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Global Journal of Endocrinological Metabolism

Endocrinology, Legal Liability and Sub-Specialisation

George Gregory Buttigieg* and Kirill Micallef Stafrace

Jawahar Lal Nehru Medical College, Datta Meghe Institute of Medical Sciences (DU), Wardha, Maharashtra, India

*Corresponding author: George Gregory Buttigieg, University of Malta, Malta

Submission: February 24, 2018;Published: February 26, 2018

DOI: 10.31031/GJEM.2018.01.000517

ISSN: 2637-8019
Volume1 Issue4


In a world of meteorically expanding medical knowledge, specialisation, sub-specialisation and super sub-specialisation are normal terms of the day, in civilised countries where infrastructure and population numbers demographically and financially uphold such medical sub-divisions. Once such labels attain official recognition along with the blessing of the medical council, medical registration or equivalent, the ensuing rights and duties become enshrined at law. Endocrinology is one such recognised subdivision of Medicine, indeed a major sub-division, which has long been in existence and more than justifiably established itself.

Yet, endocrinological management overlaps a number of other medical sub-divisions such as diabetology and also spills over onto other major fields such as gynaecology. This leads to inevitable questions of daily significance and colossal practical importance, especially if matters reach jurisprudential evaluation. When should a gynaecologist bow out and hand over to an endocrinologist and what liability is incurred if he does not or does not do so, in due time? The answers to these questions can only be answered with regard to evaluation of specific cases and, in addition, will vary from from country to country, from time to time, from jurisdiction to jurisdiction and finally, also be dictated by the clinical outcome.

Such theorising may not be as far-fetched as one may imagine. In Clarke v General Optical Council [1], we find that a British optometrist ignored signs that should have alerted him to refer to family doctor, in the first instance, and which were, in fact, a manifestation of a pituitary tumour which led to blindness. Admittedly, not an endocrinological case this serves to make a point about referral. And, closely, enough, how often are, eventually significant pituitary tumours, hidden beneath the “hyper-prolactinaemia”, discovered, say, during an infertility related hormone investigation? Even the very treatment of hyper-prolactinaemia, in the light of new jurisprudential guidance on disclosure of information, may lead to serious liability. As we speak, one local obstetrician faces liability charges in Court by failing to disclose sufficient information to a pregnant woman who stopped her dopamine for hyperprolactinaemia in pregnancy, subsequently suffering limited visual field loss.

Our advice is for prudence to guide management. Keeping to the argument of the gynaecologist and the endocrinologist. If the former is not happy to completely refer (and lose contact with) a particular patient, prudence advices, joint endocrinological management. Unfortunately, familiarity does breed contempt. Unless the gynaecologist is a true endocrinological gynaecologist, he may hardly be fully au fait with the latest advances, say, on the pituitary-specific transcription factor-1 regulating the expression and differentiation of human growth hormone, prolactin and TSH, and the mechanism of regulation of somatotrophs’ apoptosis via Ret receptors. Even if he is, referring the patient for an endocrinological opinion, if coupled with a genuine explanation, increases the rapport and humanity with the patient, who always admires the doctor who seeks advice from other experts, for better management.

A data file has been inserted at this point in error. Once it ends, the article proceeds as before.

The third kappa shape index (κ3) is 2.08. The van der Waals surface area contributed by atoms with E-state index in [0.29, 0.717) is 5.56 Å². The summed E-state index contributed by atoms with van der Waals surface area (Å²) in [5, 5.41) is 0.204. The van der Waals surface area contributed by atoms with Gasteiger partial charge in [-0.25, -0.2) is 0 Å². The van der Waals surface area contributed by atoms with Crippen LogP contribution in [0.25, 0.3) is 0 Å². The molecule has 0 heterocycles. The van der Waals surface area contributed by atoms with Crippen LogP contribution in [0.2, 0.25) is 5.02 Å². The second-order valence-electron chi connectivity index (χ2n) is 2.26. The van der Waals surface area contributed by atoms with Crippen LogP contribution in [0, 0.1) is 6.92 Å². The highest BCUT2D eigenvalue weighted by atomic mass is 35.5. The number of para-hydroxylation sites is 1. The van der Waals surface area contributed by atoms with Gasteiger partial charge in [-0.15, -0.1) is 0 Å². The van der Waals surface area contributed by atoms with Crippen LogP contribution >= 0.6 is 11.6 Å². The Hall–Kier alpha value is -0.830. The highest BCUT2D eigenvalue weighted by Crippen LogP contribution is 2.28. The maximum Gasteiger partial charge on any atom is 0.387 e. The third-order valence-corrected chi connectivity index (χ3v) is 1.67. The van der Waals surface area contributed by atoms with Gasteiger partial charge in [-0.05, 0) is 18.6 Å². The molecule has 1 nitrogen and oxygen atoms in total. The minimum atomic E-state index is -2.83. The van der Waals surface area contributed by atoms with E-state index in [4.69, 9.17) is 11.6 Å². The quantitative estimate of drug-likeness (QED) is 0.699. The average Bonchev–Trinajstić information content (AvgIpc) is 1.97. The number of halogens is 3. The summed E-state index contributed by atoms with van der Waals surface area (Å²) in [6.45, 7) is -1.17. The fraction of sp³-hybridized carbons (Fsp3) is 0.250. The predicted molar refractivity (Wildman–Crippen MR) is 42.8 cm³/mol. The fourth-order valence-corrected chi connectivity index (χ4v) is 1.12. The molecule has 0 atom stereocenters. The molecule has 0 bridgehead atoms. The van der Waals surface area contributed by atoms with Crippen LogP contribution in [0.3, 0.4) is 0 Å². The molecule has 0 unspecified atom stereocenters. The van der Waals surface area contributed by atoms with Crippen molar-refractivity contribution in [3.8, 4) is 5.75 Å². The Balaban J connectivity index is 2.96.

In our opinion, the traditional, one size fits all, of a specialist who knows it all, has long since expired. It is unfair to the speciality, to the patient and to the specialist himself. This is crucial in countries like Malta, where excellent European level medicine is practised, but, where, pure sub-specialist practice is dogged by the sheer size limitation of a total population of 422, 411 souls. In such a limited population, the very nature of sub-specialisation incurs an inherent challenge of existence, which, leads to a theoretical sub-specialist who reverts to generalisation in actual practice. Even so, and especially in such an environment as the present one in the Island of Malta, on medico-legal grounds, we recommend joint management and practice review on even firmer grounds than elsewhere. For the rapidly and increasingly heterogeneous population, poses new medical challenges of diagnosis and management, both from the increasingly foreign ‘European’ component, but even more so from irregular immigration [2]. Non-local European patients not only have recourse to local Courts, but, naturally, as a last resort, also to the European Courts. Irregular migrants also have recourse to the Courts of Human Rights, whatever their official immigrant status of recognition.

The subject of consciousness of legal liability has dominated this Editorial. In a world, increasingly dominated by medico-legal challenge, this hardly demands an apology. Yet, on deep reflection, our best management practice should be motivated, by the most appealing of all calls. The duty to do right by our patients.


  1. Christopher P (2017) Clarke v General Optical Council EWHC 521 (Admin).
  2. Buttigieg GG (2017) Obstetric and medico-legal challenges posed by sudden immigrant shift in a southern mediterranean island. Anthropol 5(3): e. 1000185.
  3. © 2018 George Gregory Buttigieg. This is an open access article distributed under the terms of the Creative Commons Attribution License , which permits unrestricted use, distribution, and build upon your work non-commercially.